Interview with the ImpactBlue Studio, the creators of Polyforge

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Some games are “Fun”, some games “Look” great, and some simply “Sound” amazing! When we were first introduced to Polyforge the words used by the developer to describe the game were something along the lines of, “A Symphony of Shapes, Sound and Color…” he wasn’t lying…

Polyforge – a lot like Monument Valley – is a game as much as it is a work of art. The almost unbelievable level of devotion toward beauty we sensed when playing this game simply blew us away.

Original Review: Check it out!

Before we start, we’d like to thank Tony Luk from the ImpactBlue Team for participating in our interview, and for spending some of his valuable time answering our questions. Thanks Tony.

Now without further ado our interview begins.


The Interview

Ok first up, why did you decide to make Polyforge?

After releasing Sky Hop Saga, which was a 2D endless runner with some RPG elements mixed into it, I wanted to build something that was a bit more simple, and caters to a more casual audience.

I wanted it to be single tap and timing based, and revolve around the concept of shapes and an increasing number of sides. I did this whole research on polyhedrons and the whole science and mathematics behind them!

After a bit of conceptualizing on paper, I got a working prototype with procedurally generated polygonal bi-pyramids (basically the diamond shapes you see in Polyforge) which got more and more complex with each shape you completed. I showed a bunch of friends and got a very positive response. Things got competitive pretty quickly once I implemented leaderboards which was great! The core mechanics of the game has not deviated much since. The best ideas are really the simplest I think.

One of my friends was telling me “Dude that spinning shape, is so freaking zen”, and that really stayed with me. It lead me to build upon that whole concept of making Polyforge not just an addictive, simple game, but also a visual and sonic experience that would really draw in the player. A lot of time was spent on the visuals and sound design to ensure that they work together with the game mechanics to create a single cohesive and immersive experience. Games like Monument Valley were definitely huge inspirations for the overall design.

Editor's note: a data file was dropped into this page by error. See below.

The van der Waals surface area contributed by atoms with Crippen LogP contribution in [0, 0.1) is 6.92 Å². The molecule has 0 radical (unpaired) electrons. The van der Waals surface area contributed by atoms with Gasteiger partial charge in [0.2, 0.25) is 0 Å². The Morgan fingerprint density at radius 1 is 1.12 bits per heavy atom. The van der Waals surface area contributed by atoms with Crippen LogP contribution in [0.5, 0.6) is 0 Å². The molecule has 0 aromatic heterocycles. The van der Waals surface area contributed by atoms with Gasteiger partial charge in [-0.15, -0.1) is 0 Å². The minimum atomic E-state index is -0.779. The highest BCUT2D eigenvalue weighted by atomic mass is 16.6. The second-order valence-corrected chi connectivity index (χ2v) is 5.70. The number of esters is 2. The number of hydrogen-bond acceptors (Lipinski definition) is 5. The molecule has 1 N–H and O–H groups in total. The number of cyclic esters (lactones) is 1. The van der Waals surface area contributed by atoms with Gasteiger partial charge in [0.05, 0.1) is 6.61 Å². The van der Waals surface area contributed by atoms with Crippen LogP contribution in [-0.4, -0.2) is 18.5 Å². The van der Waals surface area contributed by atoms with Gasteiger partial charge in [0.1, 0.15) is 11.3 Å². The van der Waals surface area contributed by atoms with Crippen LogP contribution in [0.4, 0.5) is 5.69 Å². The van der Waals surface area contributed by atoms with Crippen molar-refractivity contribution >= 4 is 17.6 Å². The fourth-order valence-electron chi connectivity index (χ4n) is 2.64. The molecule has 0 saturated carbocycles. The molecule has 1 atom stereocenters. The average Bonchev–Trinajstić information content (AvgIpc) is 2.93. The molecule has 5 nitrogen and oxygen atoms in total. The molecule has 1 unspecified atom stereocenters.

Awesome! We definitely agree that the best ideas are often the simplest, but we also know for a fact that keeping your simple idea simple can often feel like an impossible task.

We truly admire your ability to keep Polyforge simple while creating such an amazing game.

So what programming language and/or software did you use when making Polyforge?

Because all of the shapes are procedurally generated, C# Unity is pretty much the only tool I needed to use which is pretty awesome because in my previous games there was a lot of painting and animating to create all of the 2D assets.

The other major tool I used was a soft synth called Native Instruments MASSIVE which I used to create all of the sound effects and music in Polyforge.

I’ve also started using Google Sketchup to do some 3D modelling. It is great for low poly stuff, which you will see in the form of special levels in the upcoming Polyforge update 🙂

Not a whole lot to complain about with regards to the tools. They are really flexible and pretty much allow you to build anything once you’ve put some hours into it.

Ok, here is a difficult question. What was the hardest problem you needed to overcome when developing Polyforge?

Definitely the sound design! Polyforge started off with a very upbeat rhythmic track with shattering “crystal like” sound effects. Needless to say because the shooting in Polyforge can be quite sporadic it just got very annoying and actually distracted the player.

I’m very happy with the sound design I’ve ended up with.

Last question. Where do you get your inspiration or ideas from?

Everywhere really. Games I play, shows I watch, music I listen to. So much inspiration can be drawn from the world around us, both the natural and man made. I try and keep my mind open to new ideas all the time, and so when inspiration strikes I make sure I note it down for later.

A few words to Polyforge fans on Edamame Reviews.

Look out for the upcoming Polyforge update. Some new game ideas have been brewing away too, so keep an eye out on my Twitter feed where I post regular updates.

Follow Tony Luk on Twitter

Lastly a few words on how you feel about Edamame Reviews and our service.

You guys are awesome. It is rare for a review site to be able to get back to all of its applicants, and I hope you guys will be able to keep this up as Edamame continues to grow. It really does give the new guys a fighting chance in this very, very tough market.

Let us know what you thought in the comments section below, and as always thanks for following



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@Edamame Reviews


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